‘8,000 Homos In Two Regions: Majority Infected With HIV/AIDS’.
I looked up at my local newspaper vendor, a jovial old woman sitting behind a square, wooden table.
“What do you think about this?” Pause. “What do you think about gays?”
“Oooooh! I hate them!” she said.
Not an uncommon view here in Ghana, or across the African continent.
The particular story I had read that morning sparked a heated national debate about the moral and social acceptability of homosexuality in Ghana. The article quoted figures allegedly released at a conference held by USAID and was followed by a series of sensational stories in local newspapers and media outlets, with each headline more melodramatic than the last.
The issue reached a crescendo and made international headlines when Minister for the Western Region Paul Evans Aidoo on national radio called for all gays and lesbians to be arrested. The statement was made just days after the Ghana Christian Council called for a national ‘crusade’ against homosexuals.
The main concern expressed by community leaders and the general public is that gays are invading Ghana and spreading homosexuality – consequently attacking both Christian (and Islamic) religious values and African cultural sensibilities. But there is more to this issue than a few dramatic sound bites and a rather complex subtext to these condemnatory statements.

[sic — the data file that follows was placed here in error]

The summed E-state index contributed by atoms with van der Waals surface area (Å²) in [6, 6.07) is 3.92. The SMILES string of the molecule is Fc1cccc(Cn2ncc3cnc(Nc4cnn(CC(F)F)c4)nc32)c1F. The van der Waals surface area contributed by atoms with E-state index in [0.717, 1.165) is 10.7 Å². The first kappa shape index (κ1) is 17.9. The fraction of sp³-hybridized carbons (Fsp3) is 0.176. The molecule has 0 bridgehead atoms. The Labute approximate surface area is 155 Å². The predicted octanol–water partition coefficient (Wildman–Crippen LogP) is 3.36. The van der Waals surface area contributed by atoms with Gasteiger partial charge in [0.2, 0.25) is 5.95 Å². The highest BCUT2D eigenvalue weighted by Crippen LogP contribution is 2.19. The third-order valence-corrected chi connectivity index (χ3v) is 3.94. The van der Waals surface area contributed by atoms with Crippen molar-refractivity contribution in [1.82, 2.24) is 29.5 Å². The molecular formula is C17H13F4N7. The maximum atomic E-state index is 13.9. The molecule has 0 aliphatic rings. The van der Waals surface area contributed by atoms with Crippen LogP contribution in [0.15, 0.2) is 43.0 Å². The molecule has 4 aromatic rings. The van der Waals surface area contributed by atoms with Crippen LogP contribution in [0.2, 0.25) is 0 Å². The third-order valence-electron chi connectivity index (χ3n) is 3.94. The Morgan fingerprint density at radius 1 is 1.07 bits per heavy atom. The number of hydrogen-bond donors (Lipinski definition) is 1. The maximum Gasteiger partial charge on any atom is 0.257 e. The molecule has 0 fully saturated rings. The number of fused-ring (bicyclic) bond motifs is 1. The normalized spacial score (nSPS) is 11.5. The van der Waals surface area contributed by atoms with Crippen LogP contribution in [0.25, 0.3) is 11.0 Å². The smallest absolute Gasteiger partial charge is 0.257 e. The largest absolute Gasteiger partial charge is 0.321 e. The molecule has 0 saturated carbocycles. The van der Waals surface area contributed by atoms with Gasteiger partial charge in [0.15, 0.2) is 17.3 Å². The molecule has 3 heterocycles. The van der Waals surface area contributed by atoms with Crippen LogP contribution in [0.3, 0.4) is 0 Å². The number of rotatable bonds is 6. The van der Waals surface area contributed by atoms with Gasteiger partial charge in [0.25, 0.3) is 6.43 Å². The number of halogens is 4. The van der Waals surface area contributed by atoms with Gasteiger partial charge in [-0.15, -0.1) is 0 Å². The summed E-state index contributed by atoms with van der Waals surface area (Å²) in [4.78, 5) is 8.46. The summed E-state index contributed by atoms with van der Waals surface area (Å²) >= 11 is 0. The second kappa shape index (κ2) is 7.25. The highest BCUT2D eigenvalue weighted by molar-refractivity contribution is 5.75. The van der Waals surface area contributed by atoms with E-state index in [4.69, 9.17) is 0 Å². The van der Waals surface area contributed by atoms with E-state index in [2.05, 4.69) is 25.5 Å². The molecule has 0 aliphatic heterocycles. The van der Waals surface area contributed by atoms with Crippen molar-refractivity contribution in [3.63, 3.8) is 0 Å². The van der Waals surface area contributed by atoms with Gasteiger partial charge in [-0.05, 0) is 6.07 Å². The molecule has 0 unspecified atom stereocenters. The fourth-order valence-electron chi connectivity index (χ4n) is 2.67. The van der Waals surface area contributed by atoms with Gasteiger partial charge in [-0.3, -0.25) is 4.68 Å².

After recently speaking with African gay activists and academics about what they viewed as sensational and oversimplified reporting by Western journalists on the issue of homophobia in Africa, I thought it a good idea to write about the challenges Western reporters face and the ways that we can report on the issue in a more nuanced way.
I have found reporting on the backlash in Ghana challenging on a number of levels. Reporting on such a sensitive issue is a difficult task for any journalist trying to navigate their way through a new culture and cosmology (while also attempting to avoid being labeled an ‘imperialist reporter’ in Africa). Looking at the broader meaning and subtext that underlies the comments of others, a common practice for any reporter, draws attention to the complexity of issues, but it can also suggest that subjects are unable to fully represent themselves and articulate their opinions. However, digging deeper, moving beyond these surface level statements is the only way that journalists will get to the crux of this issue.
The ‘gay debate’ as it stands in the West is largely defined by the liberal democratic cultural and political values that are inevitably a reference point for Western journalists. While anti-gay groups in Western countries are represented in stories for the sake of balance and insofar as they have sway, liberal values and understandings of individual human rights frame the debate the journalist captures and creates within a story. The principles of Western liberalism are based upon the assumption that people ought to be free to do as they choose insofar as they do not harm others.
In many African countries, even countries with liberal democratic forms of government and institutions, a more communal understanding of social identity dominates. In a recent interview with Godwyns Onwuchekwa founder of Justice for Gay Africans – a London-based lobby group comprised mainly of gay Africans, he told me that journalists must understand fundamental cultural differences.